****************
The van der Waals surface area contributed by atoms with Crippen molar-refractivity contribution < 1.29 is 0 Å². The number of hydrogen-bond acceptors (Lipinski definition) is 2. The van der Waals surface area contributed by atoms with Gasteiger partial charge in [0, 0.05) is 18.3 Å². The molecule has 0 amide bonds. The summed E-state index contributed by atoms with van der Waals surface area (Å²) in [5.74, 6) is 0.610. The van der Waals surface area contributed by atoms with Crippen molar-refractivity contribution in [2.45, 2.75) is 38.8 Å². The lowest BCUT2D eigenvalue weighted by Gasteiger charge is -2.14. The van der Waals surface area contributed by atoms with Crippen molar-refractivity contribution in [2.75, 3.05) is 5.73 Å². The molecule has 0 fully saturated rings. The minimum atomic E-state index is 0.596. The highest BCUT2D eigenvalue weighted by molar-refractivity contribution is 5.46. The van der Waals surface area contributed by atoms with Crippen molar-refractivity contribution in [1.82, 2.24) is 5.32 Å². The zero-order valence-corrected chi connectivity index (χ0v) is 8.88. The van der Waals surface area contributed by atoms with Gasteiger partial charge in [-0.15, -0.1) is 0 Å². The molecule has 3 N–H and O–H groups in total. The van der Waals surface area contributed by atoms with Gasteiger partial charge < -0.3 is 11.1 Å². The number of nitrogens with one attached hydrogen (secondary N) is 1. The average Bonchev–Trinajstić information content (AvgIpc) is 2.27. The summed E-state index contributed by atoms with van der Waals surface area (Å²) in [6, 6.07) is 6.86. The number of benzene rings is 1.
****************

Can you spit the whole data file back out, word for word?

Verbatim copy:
The van der Waals surface area contributed by atoms with Crippen molar-refractivity contribution < 1.29 is 0 Å². The number of hydrogen-bond acceptors (Lipinski definition) is 2. The van der Waals surface area contributed by atoms with Gasteiger partial charge in [0, 0.05) is 18.3 Å². The molecule has 0 amide bonds. The summed E-state index contributed by atoms with van der Waals surface area (Å²) in [5.74, 6) is 0.610. The van der Waals surface area contributed by atoms with Crippen molar-refractivity contribution in [2.45, 2.75) is 38.8 Å². The lowest BCUT2D eigenvalue weighted by Gasteiger charge is -2.14. The van der Waals surface area contributed by atoms with Crippen molar-refractivity contribution in [2.75, 3.05) is 5.73 Å². The molecule has 0 fully saturated rings. The minimum atomic E-state index is 0.596. The highest BCUT2D eigenvalue weighted by molar-refractivity contribution is 5.46. The van der Waals surface area contributed by atoms with Crippen molar-refractivity contribution in [1.82, 2.24) is 5.32 Å². The zero-order valence-corrected chi connectivity index (χ0v) is 8.88. The van der Waals surface area contributed by atoms with Gasteiger partial charge in [-0.15, -0.1) is 0 Å². The molecule has 3 N–H and O–H groups in total. The van der Waals surface area contributed by atoms with Gasteiger partial charge < -0.3 is 11.1 Å². The number of nitrogens with one attached hydrogen (secondary N) is 1. The average Bonchev–Trinajstić information content (AvgIpc) is 2.27. The summed E-state index contributed by atoms with van der Waals surface area (Å²) in [6, 6.07) is 6.86. The number of benzene rings is 1.